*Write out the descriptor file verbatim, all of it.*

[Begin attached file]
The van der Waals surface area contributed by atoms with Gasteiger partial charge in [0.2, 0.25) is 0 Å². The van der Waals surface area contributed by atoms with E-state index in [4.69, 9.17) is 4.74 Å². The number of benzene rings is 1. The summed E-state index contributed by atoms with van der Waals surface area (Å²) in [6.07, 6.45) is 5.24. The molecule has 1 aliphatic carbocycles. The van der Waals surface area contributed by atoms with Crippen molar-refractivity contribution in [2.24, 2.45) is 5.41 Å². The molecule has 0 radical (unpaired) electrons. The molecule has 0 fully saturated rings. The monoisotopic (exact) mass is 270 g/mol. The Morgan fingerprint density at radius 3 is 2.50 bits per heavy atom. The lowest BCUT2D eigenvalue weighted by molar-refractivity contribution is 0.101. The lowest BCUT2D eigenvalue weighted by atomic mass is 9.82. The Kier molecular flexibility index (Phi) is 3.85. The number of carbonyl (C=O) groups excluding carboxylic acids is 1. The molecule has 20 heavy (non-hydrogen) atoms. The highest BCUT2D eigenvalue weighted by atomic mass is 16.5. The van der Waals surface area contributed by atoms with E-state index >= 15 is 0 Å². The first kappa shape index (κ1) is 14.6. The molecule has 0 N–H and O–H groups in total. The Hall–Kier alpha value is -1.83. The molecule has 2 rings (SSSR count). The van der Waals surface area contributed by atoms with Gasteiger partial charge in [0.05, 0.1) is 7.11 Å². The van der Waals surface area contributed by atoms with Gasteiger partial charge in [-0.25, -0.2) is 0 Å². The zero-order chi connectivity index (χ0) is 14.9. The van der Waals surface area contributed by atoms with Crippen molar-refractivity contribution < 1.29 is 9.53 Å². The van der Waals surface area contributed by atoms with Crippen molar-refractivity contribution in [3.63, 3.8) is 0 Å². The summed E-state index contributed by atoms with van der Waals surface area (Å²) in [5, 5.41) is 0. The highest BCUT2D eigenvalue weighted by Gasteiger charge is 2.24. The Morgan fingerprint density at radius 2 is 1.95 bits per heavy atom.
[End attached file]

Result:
The van der Waals surface area contributed by atoms with Gasteiger partial charge in [0.2, 0.25) is 0 Å². The van der Waals surface area contributed by atoms with E-state index in [4.69, 9.17) is 4.74 Å². The number of benzene rings is 1. The summed E-state index contributed by atoms with van der Waals surface area (Å²) in [6.07, 6.45) is 5.24. The molecule has 1 aliphatic carbocycles. The van der Waals surface area contributed by atoms with Crippen molar-refractivity contribution in [2.24, 2.45) is 5.41 Å². The molecule has 0 radical (unpaired) electrons. The molecule has 0 fully saturated rings. The monoisotopic (exact) mass is 270 g/mol. The Morgan fingerprint density at radius 3 is 2.50 bits per heavy atom. The lowest BCUT2D eigenvalue weighted by molar-refractivity contribution is 0.101. The lowest BCUT2D eigenvalue weighted by atomic mass is 9.82. The Kier molecular flexibility index (Phi) is 3.85. The number of carbonyl (C=O) groups excluding carboxylic acids is 1. The molecule has 20 heavy (non-hydrogen) atoms. The highest BCUT2D eigenvalue weighted by atomic mass is 16.5. The van der Waals surface area contributed by atoms with E-state index >= 15 is 0 Å². The first kappa shape index (κ1) is 14.6. The molecule has 0 N–H and O–H groups in total. The Hall–Kier alpha value is -1.83. The molecule has 2 rings (SSSR count). The van der Waals surface area contributed by atoms with Gasteiger partial charge in [0.05, 0.1) is 7.11 Å². The van der Waals surface area contributed by atoms with Gasteiger partial charge in [-0.25, -0.2) is 0 Å². The zero-order chi connectivity index (χ0) is 14.9. The van der Waals surface area contributed by atoms with Crippen molar-refractivity contribution < 1.29 is 9.53 Å². The van der Waals surface area contributed by atoms with Crippen molar-refractivity contribution in [3.63, 3.8) is 0 Å². The summed E-state index contributed by atoms with van der Waals surface area (Å²) in [5, 5.41) is 0. The highest BCUT2D eigenvalue weighted by Gasteiger charge is 2.24. The Morgan fingerprint density at radius 2 is 1.95 bits per heavy atom.